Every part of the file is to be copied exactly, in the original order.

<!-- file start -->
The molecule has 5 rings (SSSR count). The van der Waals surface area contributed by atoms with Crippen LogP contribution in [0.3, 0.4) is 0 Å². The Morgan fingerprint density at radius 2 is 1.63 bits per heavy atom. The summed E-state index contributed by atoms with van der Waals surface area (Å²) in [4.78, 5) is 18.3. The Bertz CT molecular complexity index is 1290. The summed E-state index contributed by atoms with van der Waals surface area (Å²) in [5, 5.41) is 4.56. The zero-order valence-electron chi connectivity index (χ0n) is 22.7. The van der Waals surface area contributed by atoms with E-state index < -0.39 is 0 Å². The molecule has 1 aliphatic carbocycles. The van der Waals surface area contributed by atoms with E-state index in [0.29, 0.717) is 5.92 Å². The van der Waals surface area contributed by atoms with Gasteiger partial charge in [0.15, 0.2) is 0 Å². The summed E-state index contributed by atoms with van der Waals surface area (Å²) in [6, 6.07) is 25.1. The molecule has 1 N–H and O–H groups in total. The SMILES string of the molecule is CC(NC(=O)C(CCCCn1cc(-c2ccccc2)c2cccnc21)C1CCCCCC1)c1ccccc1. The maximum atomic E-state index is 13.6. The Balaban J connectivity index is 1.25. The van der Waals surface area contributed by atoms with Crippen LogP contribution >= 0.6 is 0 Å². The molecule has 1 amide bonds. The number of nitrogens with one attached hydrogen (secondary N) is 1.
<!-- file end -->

The molecule has 5 rings (SSSR count). The van der Waals surface area contributed by atoms with Crippen LogP contribution in [0.3, 0.4) is 0 Å². The Morgan fingerprint density at radius 2 is 1.63 bits per heavy atom. The summed E-state index contributed by atoms with van der Waals surface area (Å²) in [4.78, 5) is 18.3. The Bertz CT molecular complexity index is 1290. The summed E-state index contributed by atoms with van der Waals surface area (Å²) in [5, 5.41) is 4.56. The zero-order valence-electron chi connectivity index (χ0n) is 22.7. The van der Waals surface area contributed by atoms with E-state index < -0.39 is 0 Å². The molecule has 1 aliphatic carbocycles. The van der Waals surface area contributed by atoms with E-state index in [0.29, 0.717) is 5.92 Å². The van der Waals surface area contributed by atoms with Gasteiger partial charge in [0.15, 0.2) is 0 Å². The summed E-state index contributed by atoms with van der Waals surface area (Å²) in [6, 6.07) is 25.1. The molecule has 1 N–H and O–H groups in total. The SMILES string of the molecule is CC(NC(=O)C(CCCCn1cc(-c2ccccc2)c2cccnc21)C1CCCCCC1)c1ccccc1. The maximum atomic E-state index is 13.6. The Balaban J connectivity index is 1.25. The van der Waals surface area contributed by atoms with Crippen LogP contribution >= 0.6 is 0 Å². The molecule has 1 amide bonds. The number of nitrogens with one attached hydrogen (secondary N) is 1.